Leviathan Wakes by James S.A. Corey (Book Depository, Powell’s Books, Indiebound) is a pulp-ish space opera occurring just prior to humanity’s expansion beyond our solar system and any contact with extraterrestrial life. Earth and Mars are the big military powers while settlers in the asteroid belt and beyond (known as belters) are a sort of second-class of humanity with revolutionary aspirations. War breaks out as harried captain of a diminished cargo crew (Holden) and a down-on-his luck detective from the asteroid Ceres (Miller) find themselves at the center of something bigger than the escalating war around them.
James S.A. Corey is the pen name for the writing duo of Ty Franck and Daniel Abraham – with Abraham being a something of a darling for on-line critics and reviewers with a wide variety of works on the market and Ty Franck best known as George RR Martin’s assistant. With that, Leviathan Wakes has been widely reviewed with relatively high praise. I’m not quite as high on it as others, though it is certainly a good, fun read that combines classic space opera with a more modern sensibility (if vomit zombies are sensible that is J).
Leviathan Wakes is not hard SF, but it does feel for the most part like a reasonable possibility. Humanity and its flaws don’t change, they just change location. However the feel of the society at times rubbed me the wrong way – it feels like things are now. I find it hard to believe that society would seem so similar, in spite of few things clearly inserted to try and make things feel advanced – such as the family of Holden, which is a family of multiple ‘parents’ living together in a sort of communal setting and raising a single child (this is also pretty much the only family structure mentioned in the book).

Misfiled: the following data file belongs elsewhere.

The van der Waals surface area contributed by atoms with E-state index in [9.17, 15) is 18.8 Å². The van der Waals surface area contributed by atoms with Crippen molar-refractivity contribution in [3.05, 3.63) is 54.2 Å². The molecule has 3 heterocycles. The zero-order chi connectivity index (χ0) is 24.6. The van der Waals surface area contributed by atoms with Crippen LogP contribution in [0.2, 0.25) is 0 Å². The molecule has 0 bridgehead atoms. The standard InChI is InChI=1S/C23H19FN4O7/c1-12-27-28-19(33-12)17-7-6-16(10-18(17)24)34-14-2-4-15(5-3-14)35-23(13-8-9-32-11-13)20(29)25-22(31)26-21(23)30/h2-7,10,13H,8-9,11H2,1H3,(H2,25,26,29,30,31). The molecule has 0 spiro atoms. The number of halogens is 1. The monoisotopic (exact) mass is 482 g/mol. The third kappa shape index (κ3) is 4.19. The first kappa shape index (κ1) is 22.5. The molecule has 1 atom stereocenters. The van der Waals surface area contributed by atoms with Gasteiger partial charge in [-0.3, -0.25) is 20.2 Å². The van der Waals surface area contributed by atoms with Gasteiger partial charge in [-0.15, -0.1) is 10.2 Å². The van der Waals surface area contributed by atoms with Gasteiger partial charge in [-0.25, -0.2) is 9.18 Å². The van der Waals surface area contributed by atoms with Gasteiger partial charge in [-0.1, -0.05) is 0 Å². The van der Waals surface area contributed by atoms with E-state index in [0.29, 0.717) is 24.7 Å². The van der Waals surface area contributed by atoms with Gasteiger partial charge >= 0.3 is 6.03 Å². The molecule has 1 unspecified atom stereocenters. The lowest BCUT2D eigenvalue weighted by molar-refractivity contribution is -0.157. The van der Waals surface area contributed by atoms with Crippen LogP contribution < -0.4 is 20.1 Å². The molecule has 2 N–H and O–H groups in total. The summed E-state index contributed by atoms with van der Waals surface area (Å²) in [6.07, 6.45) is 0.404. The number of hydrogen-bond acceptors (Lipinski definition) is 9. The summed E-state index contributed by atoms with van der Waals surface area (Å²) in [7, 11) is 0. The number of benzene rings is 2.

Of course the most topical aspect of the book that you’ll either love or hate are the zombies. Yes, there are indeed space zombies in Leviathan Wakes – or as the they say in the book, vomit zombies. It’s not a cheesy as I make it sound and it’s actually rather interesting, however for some insane reason I couldn’t help but think of ‘space herpes’ from the 1980s SF movie, The Ice Pirates – which really has no resemblance, but that’s how my mind rolls. But there is quite a memorable scene as Holden and Miller flee from legions of vomit zombies while suffering the effects of acute radiation poisoning.
In my opinion what is more interesting and much more successful are the political and personal interplay between various characters and factions. The trust, lack of trust, bad judgment, idealism, obsessive devotion and conflicted loyalty show the flawed human spirit in action.
In short, Leviathan Wakes is a fun new space opera and the opening book in a series called The Expanse and yet another example that SF is not dead, nor will it be anytime soon. As with many others, I’m eagerly awaiting the publication of Caliban’s War, due out in June, 2012 (Book Depository, Powell’s Books, Indiebound).